Pennsylvania gambling regulators Wednesday cleared the way for Philadelphia to become the nation's largest city with a casino, while rejecting Donald Trump's bid for a slot machine parlor and plans for another near the historic Gettysburg battlefield.
The Pennsylvania Gaming Control Board chose from among 13 groups of casino giants, politically connected investors, celebrities and nationally known developers when it awarded five licenses for stand-alone slot parlors.
Winners include groups led by billionaire Chicago-based developer Neil G. Bluhm and the Connecticut-based Mashantucket Pequot Tribal Nation, each of which plans to build on Philadelphia's riverfront.
Detroit-based casino developer Don H. Barden won the single license up for grabs in Pittsburgh, where he plans to build in the city's stadium district.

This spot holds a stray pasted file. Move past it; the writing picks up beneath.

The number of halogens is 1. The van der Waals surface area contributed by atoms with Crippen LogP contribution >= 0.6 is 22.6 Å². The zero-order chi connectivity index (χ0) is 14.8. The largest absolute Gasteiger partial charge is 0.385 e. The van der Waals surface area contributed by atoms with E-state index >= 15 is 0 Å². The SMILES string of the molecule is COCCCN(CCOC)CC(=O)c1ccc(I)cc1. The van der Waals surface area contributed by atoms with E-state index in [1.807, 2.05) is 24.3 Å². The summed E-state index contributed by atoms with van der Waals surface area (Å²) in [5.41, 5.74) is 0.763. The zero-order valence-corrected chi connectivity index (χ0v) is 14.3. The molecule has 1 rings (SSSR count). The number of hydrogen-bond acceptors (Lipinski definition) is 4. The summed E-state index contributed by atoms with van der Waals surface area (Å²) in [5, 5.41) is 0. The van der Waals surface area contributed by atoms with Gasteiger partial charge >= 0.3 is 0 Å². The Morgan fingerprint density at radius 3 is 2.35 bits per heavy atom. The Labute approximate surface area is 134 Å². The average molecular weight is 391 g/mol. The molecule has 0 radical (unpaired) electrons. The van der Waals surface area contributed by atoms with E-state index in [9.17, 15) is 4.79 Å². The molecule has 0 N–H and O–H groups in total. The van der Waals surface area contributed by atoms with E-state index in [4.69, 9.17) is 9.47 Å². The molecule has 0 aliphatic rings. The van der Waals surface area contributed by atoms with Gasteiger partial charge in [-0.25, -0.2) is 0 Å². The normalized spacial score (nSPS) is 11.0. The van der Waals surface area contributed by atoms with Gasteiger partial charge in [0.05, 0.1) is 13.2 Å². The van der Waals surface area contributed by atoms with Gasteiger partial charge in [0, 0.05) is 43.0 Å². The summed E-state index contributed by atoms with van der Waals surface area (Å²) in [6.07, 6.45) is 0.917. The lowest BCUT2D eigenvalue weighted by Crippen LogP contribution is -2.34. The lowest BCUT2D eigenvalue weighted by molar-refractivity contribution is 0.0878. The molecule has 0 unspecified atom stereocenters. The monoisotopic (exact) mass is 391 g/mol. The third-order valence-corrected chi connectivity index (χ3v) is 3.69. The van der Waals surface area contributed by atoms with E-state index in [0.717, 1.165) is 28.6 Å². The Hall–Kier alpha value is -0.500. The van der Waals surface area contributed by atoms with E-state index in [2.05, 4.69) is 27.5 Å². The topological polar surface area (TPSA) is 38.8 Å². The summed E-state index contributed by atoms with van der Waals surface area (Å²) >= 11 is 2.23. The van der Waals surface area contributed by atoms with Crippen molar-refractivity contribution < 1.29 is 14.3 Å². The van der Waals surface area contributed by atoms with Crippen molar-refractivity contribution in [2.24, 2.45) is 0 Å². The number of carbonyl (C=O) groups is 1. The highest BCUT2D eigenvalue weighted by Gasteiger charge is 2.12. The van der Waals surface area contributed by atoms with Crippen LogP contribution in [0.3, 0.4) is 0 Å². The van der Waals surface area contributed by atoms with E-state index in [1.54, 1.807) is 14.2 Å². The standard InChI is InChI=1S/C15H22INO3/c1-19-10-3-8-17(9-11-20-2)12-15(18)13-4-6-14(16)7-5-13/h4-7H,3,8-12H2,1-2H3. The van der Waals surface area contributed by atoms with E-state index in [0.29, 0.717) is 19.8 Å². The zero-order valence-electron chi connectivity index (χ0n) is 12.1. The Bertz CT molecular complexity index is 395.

The gaming board rejected an application by Trump's Atlantic City, N.J.-based casino company for a casino in northwest Philadelphia. And it rejected a proposal by St. Louis-based Isle of Capri Casinos Inc. to build a casino next to Pittsburgh's aging Mellon Arena and pay for a new $290-million arena for the Pittsburgh Penguins of the National Hockey League without using taxpayer money.
Also rejected was a hotly contested proposal by a group led by Connecticut-based Silver Point Capital for a casino near the Gettysburg battlefield.
The board awarded 11 permanent slot licenses, each allowing as many as 5,000 machines. Six licenses are earmarked for the state's horse-racing tracks.
So far, two racetracks -- Mohegan Sun at Pocono Downs and Philadelphia Park -- have opened slot parlors under conditional licenses, while racetracks in Chester and near Erie are expected to open slot parlors in the next two months.
Gov. Ed Rendell rejuvenated a 25-year drive to legalize casino-style gambling in Pennsylvania by promising that slot revenue would help reduce property taxes and revive the state's declining horse-racing industry.
The law passed in 2004 authorized as many as 61,000 slot machines at 14 sites.